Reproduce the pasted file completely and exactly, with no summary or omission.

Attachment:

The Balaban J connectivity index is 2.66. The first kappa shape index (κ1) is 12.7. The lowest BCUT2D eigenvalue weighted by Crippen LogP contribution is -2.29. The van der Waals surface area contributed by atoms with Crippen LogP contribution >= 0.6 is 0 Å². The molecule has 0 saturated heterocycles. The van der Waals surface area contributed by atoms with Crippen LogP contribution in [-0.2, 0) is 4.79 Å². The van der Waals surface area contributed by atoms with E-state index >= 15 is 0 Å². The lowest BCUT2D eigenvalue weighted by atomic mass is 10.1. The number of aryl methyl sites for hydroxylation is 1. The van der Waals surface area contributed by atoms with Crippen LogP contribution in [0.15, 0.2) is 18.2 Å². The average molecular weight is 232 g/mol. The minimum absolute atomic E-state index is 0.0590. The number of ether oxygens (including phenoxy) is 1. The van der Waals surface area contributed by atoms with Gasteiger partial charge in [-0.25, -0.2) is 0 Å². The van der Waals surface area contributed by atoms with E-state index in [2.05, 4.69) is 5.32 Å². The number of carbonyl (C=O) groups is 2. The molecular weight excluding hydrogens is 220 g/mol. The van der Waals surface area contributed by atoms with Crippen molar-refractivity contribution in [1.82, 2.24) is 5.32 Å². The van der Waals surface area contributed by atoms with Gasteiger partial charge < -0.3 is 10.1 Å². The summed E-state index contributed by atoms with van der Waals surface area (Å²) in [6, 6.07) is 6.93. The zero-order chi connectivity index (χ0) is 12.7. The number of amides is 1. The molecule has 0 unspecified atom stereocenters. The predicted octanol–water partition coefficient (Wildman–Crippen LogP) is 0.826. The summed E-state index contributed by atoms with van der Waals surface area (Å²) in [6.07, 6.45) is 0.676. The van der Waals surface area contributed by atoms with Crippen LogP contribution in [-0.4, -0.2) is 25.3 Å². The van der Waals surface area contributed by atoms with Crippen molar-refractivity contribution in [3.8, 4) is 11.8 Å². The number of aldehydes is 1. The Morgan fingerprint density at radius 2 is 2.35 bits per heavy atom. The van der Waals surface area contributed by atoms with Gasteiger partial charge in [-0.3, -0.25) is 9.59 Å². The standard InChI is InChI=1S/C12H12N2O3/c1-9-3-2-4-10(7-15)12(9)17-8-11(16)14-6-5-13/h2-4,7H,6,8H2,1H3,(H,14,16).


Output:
The Balaban J connectivity index is 2.66. The first kappa shape index (κ1) is 12.7. The lowest BCUT2D eigenvalue weighted by Crippen LogP contribution is -2.29. The van der Waals surface area contributed by atoms with Crippen LogP contribution >= 0.6 is 0 Å². The molecule has 0 saturated heterocycles. The van der Waals surface area contributed by atoms with Crippen LogP contribution in [-0.2, 0) is 4.79 Å². The van der Waals surface area contributed by atoms with E-state index >= 15 is 0 Å². The lowest BCUT2D eigenvalue weighted by atomic mass is 10.1. The number of aryl methyl sites for hydroxylation is 1. The van der Waals surface area contributed by atoms with Crippen LogP contribution in [0.15, 0.2) is 18.2 Å². The average molecular weight is 232 g/mol. The minimum absolute atomic E-state index is 0.0590. The number of ether oxygens (including phenoxy) is 1. The van der Waals surface area contributed by atoms with Gasteiger partial charge in [-0.25, -0.2) is 0 Å². The van der Waals surface area contributed by atoms with E-state index in [2.05, 4.69) is 5.32 Å². The number of carbonyl (C=O) groups is 2. The molecular weight excluding hydrogens is 220 g/mol. The van der Waals surface area contributed by atoms with Crippen molar-refractivity contribution in [1.82, 2.24) is 5.32 Å². The van der Waals surface area contributed by atoms with Gasteiger partial charge < -0.3 is 10.1 Å². The summed E-state index contributed by atoms with van der Waals surface area (Å²) in [6, 6.07) is 6.93. The zero-order chi connectivity index (χ0) is 12.7. The number of amides is 1. The molecule has 0 unspecified atom stereocenters. The predicted octanol–water partition coefficient (Wildman–Crippen LogP) is 0.826. The summed E-state index contributed by atoms with van der Waals surface area (Å²) in [6.07, 6.45) is 0.676. The van der Waals surface area contributed by atoms with Crippen LogP contribution in [-0.4, -0.2) is 25.3 Å². The van der Waals surface area contributed by atoms with Crippen molar-refractivity contribution in [3.8, 4) is 11.8 Å². The number of aldehydes is 1. The Morgan fingerprint density at radius 2 is 2.35 bits per heavy atom. The van der Waals surface area contributed by atoms with Gasteiger partial charge in [-0.3, -0.25) is 9.59 Å². The standard InChI is InChI=1S/C12H12N2O3/c1-9-3-2-4-10(7-15)12(9)17-8-11(16)14-6-5-13/h2-4,7H,6,8H2,1H3,(H,14,16).